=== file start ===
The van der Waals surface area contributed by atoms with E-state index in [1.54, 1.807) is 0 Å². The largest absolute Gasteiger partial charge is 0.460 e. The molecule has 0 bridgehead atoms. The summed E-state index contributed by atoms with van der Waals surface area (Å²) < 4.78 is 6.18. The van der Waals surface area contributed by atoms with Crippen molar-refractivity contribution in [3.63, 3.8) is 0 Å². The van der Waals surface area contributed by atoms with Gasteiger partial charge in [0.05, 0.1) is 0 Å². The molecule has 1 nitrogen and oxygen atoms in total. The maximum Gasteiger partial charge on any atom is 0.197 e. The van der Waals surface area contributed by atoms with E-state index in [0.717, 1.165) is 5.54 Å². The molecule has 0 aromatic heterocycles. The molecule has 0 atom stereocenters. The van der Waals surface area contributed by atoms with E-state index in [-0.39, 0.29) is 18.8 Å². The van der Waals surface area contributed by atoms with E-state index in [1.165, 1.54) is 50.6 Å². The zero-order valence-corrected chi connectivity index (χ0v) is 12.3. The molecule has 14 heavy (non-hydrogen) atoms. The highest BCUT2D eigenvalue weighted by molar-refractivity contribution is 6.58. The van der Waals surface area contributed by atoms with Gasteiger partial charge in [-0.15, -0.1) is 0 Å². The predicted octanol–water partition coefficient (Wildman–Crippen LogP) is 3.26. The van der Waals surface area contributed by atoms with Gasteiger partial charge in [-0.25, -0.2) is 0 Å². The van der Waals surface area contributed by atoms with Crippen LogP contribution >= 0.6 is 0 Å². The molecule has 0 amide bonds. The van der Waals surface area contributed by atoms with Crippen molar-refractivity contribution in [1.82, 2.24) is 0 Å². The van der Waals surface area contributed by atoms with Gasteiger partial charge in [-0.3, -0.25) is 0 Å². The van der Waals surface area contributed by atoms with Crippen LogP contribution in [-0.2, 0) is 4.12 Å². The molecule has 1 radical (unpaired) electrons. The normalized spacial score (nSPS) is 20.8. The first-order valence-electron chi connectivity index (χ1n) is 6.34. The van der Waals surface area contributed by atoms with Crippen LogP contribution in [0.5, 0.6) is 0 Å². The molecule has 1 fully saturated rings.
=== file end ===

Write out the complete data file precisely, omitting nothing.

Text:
The van der Waals surface area contributed by atoms with E-state index in [1.54, 1.807) is 0 Å². The largest absolute Gasteiger partial charge is 0.460 e. The molecule has 0 bridgehead atoms. The summed E-state index contributed by atoms with van der Waals surface area (Å²) < 4.78 is 6.18. The van der Waals surface area contributed by atoms with Crippen molar-refractivity contribution in [3.63, 3.8) is 0 Å². The van der Waals surface area contributed by atoms with Gasteiger partial charge in [0.05, 0.1) is 0 Å². The molecule has 1 nitrogen and oxygen atoms in total. The maximum Gasteiger partial charge on any atom is 0.197 e. The van der Waals surface area contributed by atoms with E-state index in [0.717, 1.165) is 5.54 Å². The molecule has 0 aromatic heterocycles. The molecule has 0 atom stereocenters. The van der Waals surface area contributed by atoms with E-state index in [-0.39, 0.29) is 18.8 Å². The van der Waals surface area contributed by atoms with E-state index in [1.165, 1.54) is 50.6 Å². The zero-order valence-corrected chi connectivity index (χ0v) is 12.3. The molecule has 14 heavy (non-hydrogen) atoms. The highest BCUT2D eigenvalue weighted by molar-refractivity contribution is 6.58. The van der Waals surface area contributed by atoms with Gasteiger partial charge in [-0.15, -0.1) is 0 Å². The predicted octanol–water partition coefficient (Wildman–Crippen LogP) is 3.26. The van der Waals surface area contributed by atoms with Gasteiger partial charge in [-0.25, -0.2) is 0 Å². The van der Waals surface area contributed by atoms with Crippen LogP contribution >= 0.6 is 0 Å². The molecule has 0 amide bonds. The van der Waals surface area contributed by atoms with Crippen molar-refractivity contribution in [1.82, 2.24) is 0 Å². The van der Waals surface area contributed by atoms with Gasteiger partial charge in [-0.3, -0.25) is 0 Å². The van der Waals surface area contributed by atoms with Crippen LogP contribution in [-0.2, 0) is 4.12 Å². The molecule has 1 radical (unpaired) electrons. The normalized spacial score (nSPS) is 20.8. The first-order valence-electron chi connectivity index (χ1n) is 6.34. The van der Waals surface area contributed by atoms with Crippen LogP contribution in [0.5, 0.6) is 0 Å². The molecule has 1 fully saturated rings.